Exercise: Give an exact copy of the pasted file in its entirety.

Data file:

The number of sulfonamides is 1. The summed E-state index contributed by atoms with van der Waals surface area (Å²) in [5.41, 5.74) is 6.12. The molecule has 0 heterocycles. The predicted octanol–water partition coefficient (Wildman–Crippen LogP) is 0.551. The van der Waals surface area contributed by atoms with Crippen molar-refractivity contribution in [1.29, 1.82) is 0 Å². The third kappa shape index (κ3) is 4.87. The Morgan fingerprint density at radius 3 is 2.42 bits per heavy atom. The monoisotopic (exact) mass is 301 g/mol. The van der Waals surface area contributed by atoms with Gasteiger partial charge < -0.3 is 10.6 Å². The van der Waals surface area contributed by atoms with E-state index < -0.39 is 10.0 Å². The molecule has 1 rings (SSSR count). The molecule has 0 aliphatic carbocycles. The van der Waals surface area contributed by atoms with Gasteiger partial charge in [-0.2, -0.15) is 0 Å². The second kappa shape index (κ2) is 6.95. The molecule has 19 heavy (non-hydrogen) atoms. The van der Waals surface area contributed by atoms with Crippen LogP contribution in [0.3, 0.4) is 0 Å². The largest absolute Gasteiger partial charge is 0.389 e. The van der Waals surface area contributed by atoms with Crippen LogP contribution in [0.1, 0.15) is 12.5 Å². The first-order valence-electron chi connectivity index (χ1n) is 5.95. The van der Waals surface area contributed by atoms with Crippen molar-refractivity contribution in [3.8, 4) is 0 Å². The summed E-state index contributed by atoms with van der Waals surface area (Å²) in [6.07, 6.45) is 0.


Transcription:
The number of sulfonamides is 1. The summed E-state index contributed by atoms with van der Waals surface area (Å²) in [5.41, 5.74) is 6.12. The molecule has 0 heterocycles. The predicted octanol–water partition coefficient (Wildman–Crippen LogP) is 0.551. The van der Waals surface area contributed by atoms with Crippen molar-refractivity contribution in [1.29, 1.82) is 0 Å². The third kappa shape index (κ3) is 4.87. The Morgan fingerprint density at radius 3 is 2.42 bits per heavy atom. The monoisotopic (exact) mass is 301 g/mol. The van der Waals surface area contributed by atoms with Gasteiger partial charge < -0.3 is 10.6 Å². The van der Waals surface area contributed by atoms with E-state index < -0.39 is 10.0 Å². The molecule has 1 rings (SSSR count). The molecule has 0 aliphatic carbocycles. The van der Waals surface area contributed by atoms with Gasteiger partial charge in [-0.2, -0.15) is 0 Å². The second kappa shape index (κ2) is 6.95. The molecule has 19 heavy (non-hydrogen) atoms. The van der Waals surface area contributed by atoms with Crippen LogP contribution in [0.3, 0.4) is 0 Å². The largest absolute Gasteiger partial charge is 0.389 e. The van der Waals surface area contributed by atoms with Crippen LogP contribution in [0.1, 0.15) is 12.5 Å². The first-order valence-electron chi connectivity index (χ1n) is 5.95. The van der Waals surface area contributed by atoms with Crippen molar-refractivity contribution in [3.8, 4) is 0 Å². The summed E-state index contributed by atoms with van der Waals surface area (Å²) in [6.07, 6.45) is 0.